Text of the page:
DerFarmFebruary 29, 2012 8:42 AM

I have a dilemma and my wife suggested that you could be the solution.
I’ve been recently been accosted several times by people thanking me for my service. Generally speaking, these people never served or even seriously thought about serving in anything approaching military or social service. It feels creepy and kinda makes me want to ask if they want Fries with that.
Am I being an asshole, a curmudgeon, too sensitive, or does this kind of thing strike you as being just another Romney moment?

Replies

  • my wife suggested that you could be the solution
    Tell your wife that the first one is free, but I charge for any advice after that.
    Am I being an asshole, a curmudgeon, too sensitive…
    None of the above. Or all of the above. Pick your poison.
    For what it’s worth, I myself am uncomfortable when I’m approached and thanked by strangers for my military service. Most of us are.
    See, we’re not supposed need or want that gratitude, are we? We’re supposed to serve out of a sense of selfless duty, out of patriotism, out of honor, or because the country needs us, or because it’s our job.
    You’re not supposed to feel good about being thanked for your sacrifice – especially when many times it doesn’t feel like such a sacrifice. Especially when our brothers and sisters in arms often gave much, much more. Especially when so many of us didn’t come home. And yet here we are mostly hale and healthy and walking around, that is supposed to be thanks enough.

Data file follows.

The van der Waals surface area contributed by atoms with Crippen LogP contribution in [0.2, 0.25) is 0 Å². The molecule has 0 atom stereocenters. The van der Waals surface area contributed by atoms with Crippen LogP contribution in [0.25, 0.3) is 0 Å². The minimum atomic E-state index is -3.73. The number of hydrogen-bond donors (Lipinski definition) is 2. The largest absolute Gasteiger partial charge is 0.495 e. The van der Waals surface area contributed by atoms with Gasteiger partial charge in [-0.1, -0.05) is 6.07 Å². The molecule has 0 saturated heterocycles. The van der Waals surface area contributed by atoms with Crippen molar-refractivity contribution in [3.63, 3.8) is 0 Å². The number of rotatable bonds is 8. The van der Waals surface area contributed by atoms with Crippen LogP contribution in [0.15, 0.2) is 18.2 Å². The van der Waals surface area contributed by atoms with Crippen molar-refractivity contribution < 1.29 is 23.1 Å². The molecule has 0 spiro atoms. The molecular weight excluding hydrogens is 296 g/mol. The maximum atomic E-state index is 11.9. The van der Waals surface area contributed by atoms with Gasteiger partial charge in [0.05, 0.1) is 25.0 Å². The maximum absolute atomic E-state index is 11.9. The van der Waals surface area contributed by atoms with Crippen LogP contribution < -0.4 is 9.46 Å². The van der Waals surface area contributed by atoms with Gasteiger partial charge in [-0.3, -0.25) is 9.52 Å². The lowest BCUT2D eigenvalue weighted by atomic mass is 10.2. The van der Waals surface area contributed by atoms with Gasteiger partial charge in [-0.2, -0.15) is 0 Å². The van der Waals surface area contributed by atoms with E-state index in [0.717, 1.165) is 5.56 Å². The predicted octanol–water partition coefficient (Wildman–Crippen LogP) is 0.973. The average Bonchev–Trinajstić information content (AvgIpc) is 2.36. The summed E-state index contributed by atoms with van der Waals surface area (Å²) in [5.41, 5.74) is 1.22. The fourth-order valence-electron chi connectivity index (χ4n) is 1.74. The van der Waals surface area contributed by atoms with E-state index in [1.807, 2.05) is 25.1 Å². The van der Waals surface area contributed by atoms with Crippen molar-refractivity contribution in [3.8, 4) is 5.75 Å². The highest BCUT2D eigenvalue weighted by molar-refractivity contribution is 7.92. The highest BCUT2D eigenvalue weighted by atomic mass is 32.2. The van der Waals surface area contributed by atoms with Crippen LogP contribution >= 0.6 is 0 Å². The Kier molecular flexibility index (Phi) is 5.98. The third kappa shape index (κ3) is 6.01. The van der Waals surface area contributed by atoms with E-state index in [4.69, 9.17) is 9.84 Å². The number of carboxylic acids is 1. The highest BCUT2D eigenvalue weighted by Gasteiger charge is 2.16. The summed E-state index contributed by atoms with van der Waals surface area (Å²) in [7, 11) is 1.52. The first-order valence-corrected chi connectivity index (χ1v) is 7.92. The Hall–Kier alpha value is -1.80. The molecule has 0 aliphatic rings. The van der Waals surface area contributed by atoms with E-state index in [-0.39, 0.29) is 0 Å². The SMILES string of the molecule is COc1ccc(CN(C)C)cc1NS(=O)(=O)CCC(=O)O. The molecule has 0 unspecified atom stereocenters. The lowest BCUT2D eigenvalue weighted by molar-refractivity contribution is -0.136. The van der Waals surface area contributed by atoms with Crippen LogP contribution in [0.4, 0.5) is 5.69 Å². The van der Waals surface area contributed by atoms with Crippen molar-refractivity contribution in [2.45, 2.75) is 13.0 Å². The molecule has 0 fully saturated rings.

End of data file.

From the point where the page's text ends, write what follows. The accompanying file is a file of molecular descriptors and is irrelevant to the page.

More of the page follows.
We’ve been conditioned to believe that we do what we do because it serves a higher purpose, not because we might get some kind of personal validation from others. And this is a good thing because free societies should neither create nor worship a warrior class. We do what we do out of duty, not because it makes us superior citizens.
    But we all secretly want that? Don’t we? We want those who didn’t serve to at least acknowledge our service. We want to know that they know that we’re out there busting our asses for them, out there in the mud and the blood and the shit while they’re home screwing our sweethearts and taking our jobs and going to college and living their goddamned lives. We want them to know how lucky they are. Don’t we?
    And that kind of makes us assholes.
    At least that’s what we’ve been led to believe. We do what we do because it’s our job, our duty, and we’d do it even if nobody gave a damn, even if every civilian thinks we’re dimwitted knuckle dragging goons who couldn’t get a real job, even if every TV show and Hollywood movie continues to show us day in and day out as slobbering warmongering cardboard cutout jarhead robot stereotypes who scream YES SIR! and secretly scheme to take over the country.